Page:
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FAA revokes certificates of pilots involved in Red Bull plane-swapping stunt

The agency also proposed a fine of almost $5,000 for one of the pilots.

ELOY, Ariz. — The two pilots involved in a Red Bull plane-swapping stunt last month in Arizona had their certificates revoked by the Federal Aviation Administration this week.

In a May 10 emergency order, the FAA cites the two pilots, Luke Aikins and Andrew Farrington, and describes their actions as  "careless and reckless." 

Aikins also faces a proposed $4,932 fine from the agency. 

"The attempted stunt resulted in the crash of one of the two single-engine Cessna 182 aircraft," the FAA said in a prepared statement. "The lead pilot requested an exemption for the stunt from the FAA, which the agency denied."

Aikins and Farrington initially flew separate single-engine Cessna 182 airplanes up to 14,000 feet as part of a stunt to promote the energy drink company.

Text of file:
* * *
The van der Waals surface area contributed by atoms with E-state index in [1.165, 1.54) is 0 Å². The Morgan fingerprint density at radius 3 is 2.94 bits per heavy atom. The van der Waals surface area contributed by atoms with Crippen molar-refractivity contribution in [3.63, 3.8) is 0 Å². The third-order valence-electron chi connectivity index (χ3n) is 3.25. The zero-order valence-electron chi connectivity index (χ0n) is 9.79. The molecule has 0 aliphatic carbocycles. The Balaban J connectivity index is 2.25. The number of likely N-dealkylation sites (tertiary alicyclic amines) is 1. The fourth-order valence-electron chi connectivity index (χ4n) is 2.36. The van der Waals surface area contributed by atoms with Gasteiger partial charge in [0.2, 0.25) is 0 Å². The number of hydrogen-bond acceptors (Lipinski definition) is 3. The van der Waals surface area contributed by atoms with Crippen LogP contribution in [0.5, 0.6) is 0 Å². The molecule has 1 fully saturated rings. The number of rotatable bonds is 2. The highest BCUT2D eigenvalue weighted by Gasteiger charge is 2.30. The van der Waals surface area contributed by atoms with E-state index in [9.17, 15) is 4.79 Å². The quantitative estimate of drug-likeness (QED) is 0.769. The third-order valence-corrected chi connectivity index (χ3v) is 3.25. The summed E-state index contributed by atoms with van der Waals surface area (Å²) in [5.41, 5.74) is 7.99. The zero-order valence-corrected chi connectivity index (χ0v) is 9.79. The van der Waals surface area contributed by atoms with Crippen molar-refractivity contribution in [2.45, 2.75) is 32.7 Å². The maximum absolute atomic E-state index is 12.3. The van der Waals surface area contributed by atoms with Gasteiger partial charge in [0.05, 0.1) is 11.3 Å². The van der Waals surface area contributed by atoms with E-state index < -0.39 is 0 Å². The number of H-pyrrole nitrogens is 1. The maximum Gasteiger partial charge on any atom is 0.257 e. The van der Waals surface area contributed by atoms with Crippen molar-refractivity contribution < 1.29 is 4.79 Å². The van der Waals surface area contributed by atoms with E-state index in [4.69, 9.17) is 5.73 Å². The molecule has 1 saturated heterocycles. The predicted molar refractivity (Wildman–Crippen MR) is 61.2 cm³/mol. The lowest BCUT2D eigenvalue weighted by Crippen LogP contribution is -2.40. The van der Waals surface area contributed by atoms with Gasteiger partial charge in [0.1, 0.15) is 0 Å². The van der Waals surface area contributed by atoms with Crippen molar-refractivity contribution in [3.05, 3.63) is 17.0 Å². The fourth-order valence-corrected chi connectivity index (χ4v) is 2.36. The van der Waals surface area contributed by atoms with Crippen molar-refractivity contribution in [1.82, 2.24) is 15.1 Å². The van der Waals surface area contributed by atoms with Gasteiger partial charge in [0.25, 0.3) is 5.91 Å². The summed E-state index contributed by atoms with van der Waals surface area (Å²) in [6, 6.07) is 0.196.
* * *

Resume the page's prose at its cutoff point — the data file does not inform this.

They tried to switch planes as the aircraft descended. 

One plane spun out of control and crashed near Eloy, roughly 65 miles (104 kilometers) southeast of Phoenix. The pilot was able to parachute out safely. The second pilot regained control of the other plane and landed safely. 

Aikins had petitioned for an exemption from the rule that pilots must be at the helm with safety belts fastened at all times. He argued the stunt would “be in the public interest because it would promote aviation in science, technology, engineering and math.”

Robert Carty, FAA deputy executive director of flight standards service, denied the exemption.

Red Bull, known for organizing wild promotional stunts, said in a statement it looks forward to continuing to work with Aikins. The company called him a “courageous, highly skilled athlete” who has been honest about his role in the incident.

While both pilots must surrender their certificates immediately, there is an appeal process. 

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